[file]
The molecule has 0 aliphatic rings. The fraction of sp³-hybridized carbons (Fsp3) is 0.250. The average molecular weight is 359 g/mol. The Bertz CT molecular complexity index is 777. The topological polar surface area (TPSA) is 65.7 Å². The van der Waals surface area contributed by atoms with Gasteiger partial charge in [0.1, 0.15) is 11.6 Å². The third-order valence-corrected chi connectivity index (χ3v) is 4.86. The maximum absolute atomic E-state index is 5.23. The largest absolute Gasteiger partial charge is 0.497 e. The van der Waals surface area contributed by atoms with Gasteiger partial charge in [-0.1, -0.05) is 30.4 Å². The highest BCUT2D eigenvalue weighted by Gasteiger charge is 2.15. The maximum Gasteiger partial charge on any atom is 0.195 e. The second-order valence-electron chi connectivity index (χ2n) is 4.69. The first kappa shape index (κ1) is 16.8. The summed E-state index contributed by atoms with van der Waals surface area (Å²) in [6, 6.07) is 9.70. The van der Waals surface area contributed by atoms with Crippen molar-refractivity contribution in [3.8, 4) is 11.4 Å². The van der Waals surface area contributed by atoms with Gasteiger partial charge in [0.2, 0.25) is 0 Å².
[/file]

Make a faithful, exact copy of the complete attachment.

The molecule has 0 aliphatic rings. The fraction of sp³-hybridized carbons (Fsp3) is 0.250. The average molecular weight is 359 g/mol. The Bertz CT molecular complexity index is 777. The topological polar surface area (TPSA) is 65.7 Å². The van der Waals surface area contributed by atoms with Gasteiger partial charge in [0.1, 0.15) is 11.6 Å². The third-order valence-corrected chi connectivity index (χ3v) is 4.86. The maximum absolute atomic E-state index is 5.23. The largest absolute Gasteiger partial charge is 0.497 e. The van der Waals surface area contributed by atoms with Gasteiger partial charge in [-0.1, -0.05) is 30.4 Å². The highest BCUT2D eigenvalue weighted by Gasteiger charge is 2.15. The maximum Gasteiger partial charge on any atom is 0.195 e. The second-order valence-electron chi connectivity index (χ2n) is 4.69. The first kappa shape index (κ1) is 16.8. The summed E-state index contributed by atoms with van der Waals surface area (Å²) in [6, 6.07) is 9.70. The van der Waals surface area contributed by atoms with Crippen molar-refractivity contribution in [3.8, 4) is 11.4 Å². The van der Waals surface area contributed by atoms with Gasteiger partial charge in [0.2, 0.25) is 0 Å².